According to digital risk specialist Digital Shadows a total of 2.3 billion files have been exposed online due to the misconfiguration of commonly used file storage technologies.
The 2.3 billion files represents a massive jump of more than 750 million files since the same study was conducted in 2018. In its report “Too Much Information: The Sequel”, out of the 2.3 billion files exposed, 98 million of those are in the UK.
It was revealed that almost half of the files (1.071 billion) were exposed via the Server Message Block (SMB) protocol, whilst other misconfigured technologies included FTP services (20%), rsync (16%), Amazon S3 ‘buckets (8%) and network storage devices (3%).
However on a good note, the overall exposure of S3 buckets have fallen significantly since Amazon introduced the new feature “Block Public Access” in November 2018. The report revealed that in October 2018, 16 million files were being exposed in comparison to now where less than 2,000 files are exposed.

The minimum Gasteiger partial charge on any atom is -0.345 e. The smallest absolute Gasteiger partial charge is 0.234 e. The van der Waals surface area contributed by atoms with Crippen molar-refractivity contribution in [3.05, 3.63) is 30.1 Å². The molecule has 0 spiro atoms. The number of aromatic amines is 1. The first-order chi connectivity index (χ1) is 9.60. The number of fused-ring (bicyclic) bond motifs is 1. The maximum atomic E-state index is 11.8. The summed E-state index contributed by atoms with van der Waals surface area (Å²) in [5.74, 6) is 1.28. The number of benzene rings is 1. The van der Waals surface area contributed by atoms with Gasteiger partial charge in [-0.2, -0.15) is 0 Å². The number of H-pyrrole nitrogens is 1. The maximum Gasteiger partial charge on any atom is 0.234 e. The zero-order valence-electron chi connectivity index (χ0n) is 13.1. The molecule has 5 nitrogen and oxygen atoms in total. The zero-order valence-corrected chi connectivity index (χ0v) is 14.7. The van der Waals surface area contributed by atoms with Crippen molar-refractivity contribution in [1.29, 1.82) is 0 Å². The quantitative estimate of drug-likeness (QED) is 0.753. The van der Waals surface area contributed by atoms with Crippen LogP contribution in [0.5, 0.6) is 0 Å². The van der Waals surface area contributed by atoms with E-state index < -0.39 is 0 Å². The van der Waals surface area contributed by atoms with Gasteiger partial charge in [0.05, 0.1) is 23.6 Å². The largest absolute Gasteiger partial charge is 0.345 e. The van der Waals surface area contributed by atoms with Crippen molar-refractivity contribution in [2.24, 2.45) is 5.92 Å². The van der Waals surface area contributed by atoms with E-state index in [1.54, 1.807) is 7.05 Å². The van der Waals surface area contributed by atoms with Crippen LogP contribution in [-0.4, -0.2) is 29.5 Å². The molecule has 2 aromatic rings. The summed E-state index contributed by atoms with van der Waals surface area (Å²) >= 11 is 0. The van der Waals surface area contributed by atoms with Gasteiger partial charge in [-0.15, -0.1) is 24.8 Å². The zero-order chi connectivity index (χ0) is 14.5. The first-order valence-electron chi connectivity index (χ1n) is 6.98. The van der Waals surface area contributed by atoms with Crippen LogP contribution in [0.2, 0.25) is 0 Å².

The exposed files included everything a hacker would need to commit identity theft such as passport scans, financial information, medical records and business information. Thus consumers are at more of a risk of identity theft and ransomware attacks, whilst organisations are at risk of GDPR punishments.
Harrison Van Riper, an analyst at Digital Shadows’ wrote:
“Our research shows that in a GDPR world, the implications of inadvertently exposed data are even more significant.”
“Countries within the European Union are collectively exposing over one billion files – nearly 50 percent of the total we looked at globally – some 262 million more than when we looked at last year. Some of the data exposure is inexcusable – Microsoft has not supported SMBv1 since 2014, yet many companies still use it. We urge all organizations to regularly audit the configuration of their public facing services.”
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